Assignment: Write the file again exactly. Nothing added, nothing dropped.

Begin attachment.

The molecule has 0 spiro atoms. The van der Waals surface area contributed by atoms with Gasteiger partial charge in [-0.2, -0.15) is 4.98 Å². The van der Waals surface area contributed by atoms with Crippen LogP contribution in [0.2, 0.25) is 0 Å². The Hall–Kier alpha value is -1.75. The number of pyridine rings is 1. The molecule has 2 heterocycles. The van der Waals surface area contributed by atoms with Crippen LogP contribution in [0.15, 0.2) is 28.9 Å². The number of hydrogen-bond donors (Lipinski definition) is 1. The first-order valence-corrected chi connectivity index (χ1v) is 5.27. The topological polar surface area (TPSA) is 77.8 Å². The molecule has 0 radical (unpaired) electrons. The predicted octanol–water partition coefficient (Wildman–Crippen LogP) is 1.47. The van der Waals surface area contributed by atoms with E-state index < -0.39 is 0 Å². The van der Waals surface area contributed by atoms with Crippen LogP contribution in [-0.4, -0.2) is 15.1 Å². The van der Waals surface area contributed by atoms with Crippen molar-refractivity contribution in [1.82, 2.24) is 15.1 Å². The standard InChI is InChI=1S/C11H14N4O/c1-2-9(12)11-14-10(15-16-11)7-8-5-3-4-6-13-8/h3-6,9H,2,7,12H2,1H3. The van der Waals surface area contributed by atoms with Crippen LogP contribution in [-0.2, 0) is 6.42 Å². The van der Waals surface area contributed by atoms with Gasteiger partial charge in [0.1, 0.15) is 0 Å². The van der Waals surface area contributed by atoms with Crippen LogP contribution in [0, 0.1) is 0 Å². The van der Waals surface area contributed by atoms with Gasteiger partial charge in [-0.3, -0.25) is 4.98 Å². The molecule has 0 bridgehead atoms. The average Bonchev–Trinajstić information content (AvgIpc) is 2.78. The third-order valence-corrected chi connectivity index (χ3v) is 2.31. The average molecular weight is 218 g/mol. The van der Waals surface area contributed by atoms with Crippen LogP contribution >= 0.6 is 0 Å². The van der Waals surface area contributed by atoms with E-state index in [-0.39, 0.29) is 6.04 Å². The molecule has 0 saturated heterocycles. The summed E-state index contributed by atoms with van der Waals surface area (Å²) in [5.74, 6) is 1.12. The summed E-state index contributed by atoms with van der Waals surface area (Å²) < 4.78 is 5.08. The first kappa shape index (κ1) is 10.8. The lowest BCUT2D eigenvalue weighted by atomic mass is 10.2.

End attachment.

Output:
The molecule has 0 spiro atoms. The van der Waals surface area contributed by atoms with Gasteiger partial charge in [-0.2, -0.15) is 4.98 Å². The van der Waals surface area contributed by atoms with Crippen LogP contribution in [0.2, 0.25) is 0 Å². The Hall–Kier alpha value is -1.75. The number of pyridine rings is 1. The molecule has 2 heterocycles. The van der Waals surface area contributed by atoms with Crippen LogP contribution in [0.15, 0.2) is 28.9 Å². The number of hydrogen-bond donors (Lipinski definition) is 1. The first-order valence-corrected chi connectivity index (χ1v) is 5.27. The topological polar surface area (TPSA) is 77.8 Å². The molecule has 0 radical (unpaired) electrons. The predicted octanol–water partition coefficient (Wildman–Crippen LogP) is 1.47. The van der Waals surface area contributed by atoms with E-state index < -0.39 is 0 Å². The van der Waals surface area contributed by atoms with Crippen LogP contribution in [-0.4, -0.2) is 15.1 Å². The van der Waals surface area contributed by atoms with Crippen molar-refractivity contribution in [1.82, 2.24) is 15.1 Å². The standard InChI is InChI=1S/C11H14N4O/c1-2-9(12)11-14-10(15-16-11)7-8-5-3-4-6-13-8/h3-6,9H,2,7,12H2,1H3. The van der Waals surface area contributed by atoms with Crippen LogP contribution in [-0.2, 0) is 6.42 Å². The van der Waals surface area contributed by atoms with Gasteiger partial charge in [0.1, 0.15) is 0 Å². The van der Waals surface area contributed by atoms with Crippen LogP contribution in [0, 0.1) is 0 Å². The van der Waals surface area contributed by atoms with Gasteiger partial charge in [-0.3, -0.25) is 4.98 Å². The molecule has 0 bridgehead atoms. The average Bonchev–Trinajstić information content (AvgIpc) is 2.78. The third-order valence-corrected chi connectivity index (χ3v) is 2.31. The average molecular weight is 218 g/mol. The van der Waals surface area contributed by atoms with Crippen LogP contribution >= 0.6 is 0 Å². The van der Waals surface area contributed by atoms with E-state index in [-0.39, 0.29) is 6.04 Å². The molecule has 0 saturated heterocycles. The summed E-state index contributed by atoms with van der Waals surface area (Å²) in [5.74, 6) is 1.12. The summed E-state index contributed by atoms with van der Waals surface area (Å²) < 4.78 is 5.08. The first kappa shape index (κ1) is 10.8. The lowest BCUT2D eigenvalue weighted by atomic mass is 10.2.